In the opposite way, don’t be afraid to take some classes that push you outside your comfort zones. If you’re not a “math person,” you may shy away from anything math-related, like economics, finance, statistics, and engineering. But you may be shocked to find that something outside your “comfort zone” is actually really enjoyable and you may discover a hidden talent or inclination toward a particular subject that you didn’t know existed. Particularly when it comes to electives classes, you should really take your time to explore a variety of courses to see what you may enjoy and what you may be good at so that you cover all your bases and get a good well-rounded education.

What Electives Should I Take?

Now that you understand the importance of varying your electives, let’s talk about some specific classes that you should take. Some of your electives will depend on your major, while others are just good choices for anyone. If you are a math or science major, it may be important for you to focus on electives that help you with soft skills and non-mathematical knowledge, such as psychology, communications, and writing. If you’re majoring in something more arts-focused, like English, art, education, and so on, you will benefit from the more technical electives, like statistics, engineering, and computer technology. All students should consider taking courses that will benefit them as a business person (such as economics, finance, business, management, and financial planning), a communicator (classes like writing, communications, psychology), and a tech-savvy individual (courses like computer technology, computer programming, and statistics).

While your degree is going to be specific, your education as a whole should be as well-rounded as possible. The goal is to get a leg up on other prospective employees and show your future boss that you will offer more to the company than someone else. Your well-rounded educational background will also show that you are not just a one-trick pony but that you can excel in a variety of areas and learn a variety of different skills.

 


6 Misconceptions About Online Learning

October 21st, 2019 by

 

 

 

Serious experienced female coach makes records in notepad, focused at screen of laptop computer, has long red hair, wears transparent glasses, watches webinar online. Business and job concept. Getting an education online has a great deal of benefits associated with it. Whether you’re planning to complete middle school online, high school online, or a college education online, you are sure to experience a number of advantages that traditional students will miss out on. However, even with all the benefits and perks of online learning, there are a number of misconceptions about online learning that make some people hesitant or skeptical to even consider it. Let’s take a look at six common misconceptions about online learning and explore the actual truth behind the misconception.

Misconception #1: Online Learning Is Easier Than Traditional Schooling

This is a misconception that needs to be handled promptly so that students don’t enroll in online school with misguided ideas about what the experience will be like. Many traditional students think that online classes are easier, shorter, and less involved than regular classes, but that simply isn’t the case. Online classes cover the same information as traditional classes, and they have similar expectations and standards for all students. While the physical time spent on an online class may be shorter (although it may not be), that doesn’t mean the coursework is easier or the material is simpler. The standards for each class are the same for every state and school district, whether the courses are taken online or in a traditional educational setting.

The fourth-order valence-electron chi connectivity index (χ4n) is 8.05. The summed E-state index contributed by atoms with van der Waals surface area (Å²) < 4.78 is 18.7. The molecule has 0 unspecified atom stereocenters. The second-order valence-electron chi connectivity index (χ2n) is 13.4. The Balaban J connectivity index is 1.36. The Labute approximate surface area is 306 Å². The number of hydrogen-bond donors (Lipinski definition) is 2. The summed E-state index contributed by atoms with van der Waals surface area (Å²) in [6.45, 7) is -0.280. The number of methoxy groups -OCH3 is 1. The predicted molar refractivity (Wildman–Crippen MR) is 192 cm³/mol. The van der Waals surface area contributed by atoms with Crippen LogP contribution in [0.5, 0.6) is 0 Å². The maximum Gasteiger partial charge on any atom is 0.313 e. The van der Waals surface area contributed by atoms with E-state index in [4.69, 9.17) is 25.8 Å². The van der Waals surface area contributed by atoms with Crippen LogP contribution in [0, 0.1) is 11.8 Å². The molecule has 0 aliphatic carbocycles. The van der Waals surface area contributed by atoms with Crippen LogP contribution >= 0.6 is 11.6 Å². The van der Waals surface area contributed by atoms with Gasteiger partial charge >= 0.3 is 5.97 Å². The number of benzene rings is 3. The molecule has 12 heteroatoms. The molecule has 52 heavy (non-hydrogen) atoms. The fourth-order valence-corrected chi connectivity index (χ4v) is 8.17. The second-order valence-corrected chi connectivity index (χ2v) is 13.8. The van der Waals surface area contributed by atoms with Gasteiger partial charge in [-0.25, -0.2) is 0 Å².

Misconception #2: You Have No Peer Interaction with Online Classes

Most people think of online learning as completed isolated time sitting in front of a computer with absolutely zero human interaction. However, online learning environments are actually very stringent about the requirements they set on students for peer interaction. Not only do online students post discussions, respond to others’ comments and questions in writing, and have real-time discussions with peers during class time, but they also take part in group work and collaborative activities quite often. Additionally, many virtual learners choose to participate in extracurricular activities, whether through their school or with local organizations, so that they are regularly interacting with peers and others during the school week.

Misconception #3: You Have to Be a Technological Genius to Take Online Classes

It’s true that you need basic tech skills to succeed in an online class or to complete your entire education online, but that doesn’t mean you need to be a technological genius or even be tech-savvy. You’ll need to know how to connect to the internet, how to navigate a web browser, and how to use basic word processors, plus you will need to learn how to use the software program that the online school uses. Most young people are tech-savvy enough to begin online schooling without much preparation, but even the lesser technologically advanced individuals can be ready for online classes pretty quickly by mastering only a few key skills.

Misconception #4: Online Degrees Aren’t Accredited or Transferable